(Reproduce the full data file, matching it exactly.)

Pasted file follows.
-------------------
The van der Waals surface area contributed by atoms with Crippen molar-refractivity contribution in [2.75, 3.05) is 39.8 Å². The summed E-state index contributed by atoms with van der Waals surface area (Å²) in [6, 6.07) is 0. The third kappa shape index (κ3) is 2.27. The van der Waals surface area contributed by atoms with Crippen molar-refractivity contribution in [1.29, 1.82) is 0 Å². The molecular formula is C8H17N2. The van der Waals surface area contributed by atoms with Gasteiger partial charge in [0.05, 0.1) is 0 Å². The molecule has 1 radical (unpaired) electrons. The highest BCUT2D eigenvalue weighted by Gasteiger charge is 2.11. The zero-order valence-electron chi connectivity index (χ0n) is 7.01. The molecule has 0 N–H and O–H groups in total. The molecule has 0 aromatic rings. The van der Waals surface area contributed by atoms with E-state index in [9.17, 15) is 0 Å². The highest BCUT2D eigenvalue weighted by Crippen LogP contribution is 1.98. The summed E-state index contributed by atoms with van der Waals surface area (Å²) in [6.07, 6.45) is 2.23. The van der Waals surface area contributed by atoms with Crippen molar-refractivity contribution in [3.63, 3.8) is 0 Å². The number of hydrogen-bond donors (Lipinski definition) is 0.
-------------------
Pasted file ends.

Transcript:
The van der Waals surface area contributed by atoms with Crippen molar-refractivity contribution in [2.75, 3.05) is 39.8 Å². The summed E-state index contributed by atoms with van der Waals surface area (Å²) in [6, 6.07) is 0. The third kappa shape index (κ3) is 2.27. The van der Waals surface area contributed by atoms with Crippen molar-refractivity contribution in [1.29, 1.82) is 0 Å². The molecular formula is C8H17N2. The van der Waals surface area contributed by atoms with Gasteiger partial charge in [0.05, 0.1) is 0 Å². The molecule has 1 radical (unpaired) electrons. The highest BCUT2D eigenvalue weighted by Gasteiger charge is 2.11. The zero-order valence-electron chi connectivity index (χ0n) is 7.01. The molecule has 0 N–H and O–H groups in total. The molecule has 0 aromatic rings. The van der Waals surface area contributed by atoms with E-state index in [9.17, 15) is 0 Å². The highest BCUT2D eigenvalue weighted by Crippen LogP contribution is 1.98. The summed E-state index contributed by atoms with van der Waals surface area (Å²) in [6.07, 6.45) is 2.23. The van der Waals surface area contributed by atoms with Crippen molar-refractivity contribution in [3.63, 3.8) is 0 Å². The number of hydrogen-bond donors (Lipinski definition) is 0.